Bryn Mawr Classical Review

Bryn Mawr Classical Review 2002.11.13

Christoph P.J. Ohlig, De aquis Pompeiorum. Das Castellum Aquae in Pompeji: Herkunft, Zuleitung und Verteilung des Wassers. Circumvesuviana, volume 4 .   Nijmegen:  Books on Demand GmbH, Norderstedt, 2001.  Pp. 483; CD of photographs.  ISBN 3-8311-2614-3.  EUR 50.00.  



Reviewed by Renate Lafer, Universität Klagenfurt, Austria (renate.lafer@uni-klu.ac.at)
Word count: 1288 words

This detailed study about the water tower in Pompeii is a revised edition of a thesis (PhD) written in the year 2000. In 483 pages the author (in the following O.) shows his specialized knowledge about this topic. Researches and measurements in the years 1993 till 2001 as well as the publication of several articles by the author himself regarding the water supply of Pompeii in the last decennium led to the now presented new and profound results.1 Involving close cooperation with other scientists like chemists, physicians and technicians, the study of a physical model of the basin contributed to a new understanding of the water supply of Pompeii. The importance of this study can be seen furthermore in that until now there existed only publications regarding Pompeii in an overall view2 or studies on the water supply for the whole empire.3 This fact might be the result of the difficulty provoked by new researches about the castellum excavated in 1902 (many artefacts can not be seen any more because of erosion and other factors of destruction -- e.g. the possibility of robbery can not be excluded) and therefore research work is difficult. So the author had to invest much time for his research. He has done this in an accurate and conscientious manner, so that many important reflections and scientific results can be delivered. Therefore the knowledge about the water tower up to now has to be re-thought in many aspects.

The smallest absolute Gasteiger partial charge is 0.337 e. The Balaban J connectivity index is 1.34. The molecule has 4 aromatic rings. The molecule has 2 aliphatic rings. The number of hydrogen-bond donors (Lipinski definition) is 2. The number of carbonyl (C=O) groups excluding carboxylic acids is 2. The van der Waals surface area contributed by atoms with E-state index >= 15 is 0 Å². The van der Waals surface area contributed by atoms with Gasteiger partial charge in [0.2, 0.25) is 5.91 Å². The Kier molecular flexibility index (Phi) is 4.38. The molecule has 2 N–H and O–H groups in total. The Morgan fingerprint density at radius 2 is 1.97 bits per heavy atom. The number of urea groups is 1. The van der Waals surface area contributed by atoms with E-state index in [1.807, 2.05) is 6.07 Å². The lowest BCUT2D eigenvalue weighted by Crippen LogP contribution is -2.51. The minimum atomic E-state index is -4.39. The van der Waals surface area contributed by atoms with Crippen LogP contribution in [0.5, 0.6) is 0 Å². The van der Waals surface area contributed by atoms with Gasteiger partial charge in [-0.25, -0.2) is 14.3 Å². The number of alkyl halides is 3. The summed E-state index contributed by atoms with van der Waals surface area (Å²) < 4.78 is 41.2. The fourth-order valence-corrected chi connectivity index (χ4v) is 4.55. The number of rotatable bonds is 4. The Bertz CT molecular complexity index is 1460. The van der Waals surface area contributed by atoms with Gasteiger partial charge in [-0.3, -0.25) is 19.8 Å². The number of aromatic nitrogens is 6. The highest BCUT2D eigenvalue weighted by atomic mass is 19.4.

The book can be divided into the following sections: After a short foreword (pp. XI-XII) the first chapter (pp. 1-32) gives an introduction into the research until now, the problems which must be considered, a brief survey about the author's research in the field and a glossary for the most important terms used in the present study. The second chapter (pp. 33-48) deals with the ancient literary sources (Vitruvius, Frontinus), which refer to the functioning of the water supply in general. The controversial passage in Vitr. VIII, 6, 1-2 about the water distribution, which is the central point for the following considerations, is discussed in detail. The third chapter (pp. 49-84) is dedicated to the origin of the water that finally came to the water tower in Pompeii. The possible channels for both phases of construction of the pipe and the sources are discussed. The fourth chapter (pp. 85-156) deals with the channel itself with its route as well as its structure and its peculiarities. In chapters V (pp. 157-240) and VI (pp. 241-268) finally, which form the central part of this study, O. discusses the castellum itself, the inner part as well as the outside. The results regarding the arrangement of the distribution pipes form the basis for his analyses.